I've disagreed with Bebley's version of reality from the days long before Bebley, having paid his dues, finally got the chief seat in the ever expanding Law Department at Clark St. And that was served up for years by others.

No... We disagree with that nonsense, but that seems to be what the law in Illinois says. Specifically, every year CPS votes to change the so-called "Performance Criteria" -- just as this year they cooked the books on the "utilization" criteria and last year they lied about the length of Chicago's instructional days.

But so far, the Bebley version of reality has been reality. If not, I would be able to go back and find real public schools in the old Morse, or Howland, or Collins, or Calumet, of Austin, or Bunche... of dozens of other buildings that have been shut down by CPS's various lies and then given away to the charter schools scams.

The difference this year is that everyone now knows that these are scams. And from one end of the city to the other, everyone knows that Rahm's been lying about key facts about CPS from the day he began his primary campaign.

But so far, the lies have had the effect of policy, just as for 75 years policy said that black people couldn't ride in the front of a bus in 13 states. That's the tradition Rahm and BBB are in in 2013, but as long as they can make their version of the law work, we will be watching tragedy -- AGAIN -- in June when those schools are screwed by this group of hypocrites (er., "Chicago Board of Education").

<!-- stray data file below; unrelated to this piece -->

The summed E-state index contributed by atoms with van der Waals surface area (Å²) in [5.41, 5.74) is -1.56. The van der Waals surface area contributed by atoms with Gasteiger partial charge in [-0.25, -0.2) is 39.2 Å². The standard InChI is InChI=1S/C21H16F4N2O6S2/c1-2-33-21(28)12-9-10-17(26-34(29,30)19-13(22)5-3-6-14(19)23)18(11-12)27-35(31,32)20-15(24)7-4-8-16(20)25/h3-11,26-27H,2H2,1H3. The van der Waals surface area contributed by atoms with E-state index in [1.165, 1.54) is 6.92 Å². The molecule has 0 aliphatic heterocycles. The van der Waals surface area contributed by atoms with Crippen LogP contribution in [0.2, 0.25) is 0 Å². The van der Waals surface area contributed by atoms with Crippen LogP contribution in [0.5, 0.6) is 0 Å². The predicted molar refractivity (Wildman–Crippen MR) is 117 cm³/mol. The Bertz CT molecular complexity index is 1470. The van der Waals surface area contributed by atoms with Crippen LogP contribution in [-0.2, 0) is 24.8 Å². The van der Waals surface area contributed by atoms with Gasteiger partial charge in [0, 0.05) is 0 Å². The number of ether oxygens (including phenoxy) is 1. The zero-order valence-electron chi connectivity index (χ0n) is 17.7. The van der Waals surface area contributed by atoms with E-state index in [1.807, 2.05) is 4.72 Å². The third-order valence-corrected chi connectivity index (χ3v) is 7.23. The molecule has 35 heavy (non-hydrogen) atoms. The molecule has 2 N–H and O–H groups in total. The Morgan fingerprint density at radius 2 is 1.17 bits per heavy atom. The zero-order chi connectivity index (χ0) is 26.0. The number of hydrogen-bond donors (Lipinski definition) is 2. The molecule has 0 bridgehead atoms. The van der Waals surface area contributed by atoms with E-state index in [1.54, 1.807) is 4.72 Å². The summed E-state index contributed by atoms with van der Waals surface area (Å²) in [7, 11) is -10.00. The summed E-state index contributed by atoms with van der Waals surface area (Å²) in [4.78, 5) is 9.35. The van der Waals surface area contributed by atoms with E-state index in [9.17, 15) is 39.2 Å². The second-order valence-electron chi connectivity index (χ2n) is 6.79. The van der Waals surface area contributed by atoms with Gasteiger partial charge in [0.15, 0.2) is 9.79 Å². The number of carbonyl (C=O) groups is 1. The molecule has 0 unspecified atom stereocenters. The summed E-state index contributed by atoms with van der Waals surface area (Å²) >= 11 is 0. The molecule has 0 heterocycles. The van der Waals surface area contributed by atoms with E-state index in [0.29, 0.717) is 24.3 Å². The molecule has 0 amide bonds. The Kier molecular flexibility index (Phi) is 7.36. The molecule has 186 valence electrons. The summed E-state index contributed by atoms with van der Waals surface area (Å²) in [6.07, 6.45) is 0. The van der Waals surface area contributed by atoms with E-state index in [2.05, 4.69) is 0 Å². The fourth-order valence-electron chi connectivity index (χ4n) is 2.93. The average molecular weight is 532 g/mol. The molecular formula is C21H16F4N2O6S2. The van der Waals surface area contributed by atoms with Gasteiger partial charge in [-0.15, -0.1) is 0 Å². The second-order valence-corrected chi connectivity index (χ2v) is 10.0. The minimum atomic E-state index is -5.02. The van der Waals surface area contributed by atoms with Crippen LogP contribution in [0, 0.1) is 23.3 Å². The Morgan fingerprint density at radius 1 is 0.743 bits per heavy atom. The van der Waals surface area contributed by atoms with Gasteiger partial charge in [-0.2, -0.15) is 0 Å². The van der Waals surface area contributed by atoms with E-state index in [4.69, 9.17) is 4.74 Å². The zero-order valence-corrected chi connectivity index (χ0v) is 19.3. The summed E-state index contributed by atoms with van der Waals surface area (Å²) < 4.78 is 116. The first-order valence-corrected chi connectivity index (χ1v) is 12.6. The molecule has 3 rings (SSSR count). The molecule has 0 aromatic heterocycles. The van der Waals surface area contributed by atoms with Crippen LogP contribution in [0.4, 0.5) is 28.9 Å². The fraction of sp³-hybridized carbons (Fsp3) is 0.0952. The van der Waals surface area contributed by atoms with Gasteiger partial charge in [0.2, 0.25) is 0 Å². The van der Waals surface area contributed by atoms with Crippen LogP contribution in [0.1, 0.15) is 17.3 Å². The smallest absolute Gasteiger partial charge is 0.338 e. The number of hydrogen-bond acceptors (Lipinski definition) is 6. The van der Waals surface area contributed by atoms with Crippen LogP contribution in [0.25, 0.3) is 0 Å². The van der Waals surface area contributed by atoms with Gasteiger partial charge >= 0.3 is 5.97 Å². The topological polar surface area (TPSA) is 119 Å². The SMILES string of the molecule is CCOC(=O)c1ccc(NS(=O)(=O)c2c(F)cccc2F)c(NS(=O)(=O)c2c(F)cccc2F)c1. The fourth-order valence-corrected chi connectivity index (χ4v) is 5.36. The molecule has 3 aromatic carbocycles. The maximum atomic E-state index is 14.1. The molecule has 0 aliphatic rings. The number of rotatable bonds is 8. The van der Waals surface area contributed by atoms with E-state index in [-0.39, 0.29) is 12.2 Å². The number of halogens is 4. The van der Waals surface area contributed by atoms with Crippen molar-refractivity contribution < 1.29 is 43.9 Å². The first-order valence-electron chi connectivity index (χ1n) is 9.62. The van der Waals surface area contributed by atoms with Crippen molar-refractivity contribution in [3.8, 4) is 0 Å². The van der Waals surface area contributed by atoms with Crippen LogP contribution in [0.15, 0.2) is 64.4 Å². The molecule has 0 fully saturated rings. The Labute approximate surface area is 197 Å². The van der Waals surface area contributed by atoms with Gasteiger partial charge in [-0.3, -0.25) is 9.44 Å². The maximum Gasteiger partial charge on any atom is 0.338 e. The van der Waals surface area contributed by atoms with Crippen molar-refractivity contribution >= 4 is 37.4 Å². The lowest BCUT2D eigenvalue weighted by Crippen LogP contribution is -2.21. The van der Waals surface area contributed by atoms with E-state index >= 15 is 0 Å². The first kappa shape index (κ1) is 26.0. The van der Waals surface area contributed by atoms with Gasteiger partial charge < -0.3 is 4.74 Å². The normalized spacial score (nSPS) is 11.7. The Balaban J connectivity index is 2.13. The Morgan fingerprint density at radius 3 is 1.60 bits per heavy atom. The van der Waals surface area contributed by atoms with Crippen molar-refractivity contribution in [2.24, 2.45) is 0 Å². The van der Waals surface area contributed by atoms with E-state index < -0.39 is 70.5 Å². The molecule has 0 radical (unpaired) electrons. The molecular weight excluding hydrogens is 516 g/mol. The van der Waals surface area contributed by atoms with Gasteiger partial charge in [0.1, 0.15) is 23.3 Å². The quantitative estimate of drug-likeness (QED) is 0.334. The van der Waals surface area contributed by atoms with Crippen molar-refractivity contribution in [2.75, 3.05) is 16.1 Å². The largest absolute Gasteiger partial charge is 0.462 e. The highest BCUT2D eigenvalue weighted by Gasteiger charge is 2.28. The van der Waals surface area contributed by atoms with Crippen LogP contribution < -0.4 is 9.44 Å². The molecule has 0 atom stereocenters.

May 10, 2013 at 6:31 PM

By: Rod Estvan

Scope and authority of hearing officers

105 ILCS 5/34-230 the relevant statute that applies to the hearings does not limit the scope of either the enquiry of a hearing officer or the scope of the report that officer issues relating to so called transition plans related to school closings. CPS is arguing that these officers who are effectively acting as administrative law judges (ALJ) have no ability to have discretion.

In the normal role of an ALJ their reports or decisions as a practice set forth: the statement of the issues; relevant findings of fact; conclusions of law, and reasons therefor; credibility determinations, if necessary; and a recommended disposition or order. CPS' arguments are an affront to the authority of these hearing officers. I have acted as a judicial officer under the authority of a judge and I would have been very disturbed if I was selected as an independent hearing officer and told I lacked all discretion. It is one thing for CPS to argue that a ruling by one of these hearing officers constituted abuse of discretion, but to argue as CPS did that these ALJs have no discretion at all is legally simply unbelievable.

CPS once formally accused me of abuse of discretion meaning that I was accused of failure to take into proper consideration the facts and law relating to a particular matter relating to the case I was involved in. I didn't agree with the claim and the judge in the case did not support the position of CPS, but CPS made no claim that even as a very low level officer of the court I lacked any discretion. Judges are given wide latitude in making evidentiary rulings and this is exactly what the hearing officers were ruling on in their reports. CPS as Substance correctly has noted made only perfunctory evidential submissions to the hearing officers. These hearing officers said that these submissions were not enough to met the requirements of 105 ILCS 5/34-230 and they had both a right and duty to so rule.

I think Substance is effectively confusing issues here. I agree that there is limited reason to be optimistic that the rulings against CPS will cause the CPS Board not to close schools in most cases. But CPS is none the less totally wrong claiming these hearing officers that ruled against closings in any way exceeded their authority under 105 ILCS 5/34-230 and Substance should be clear in its opposition to CPS position on that issue.

Rod Estvan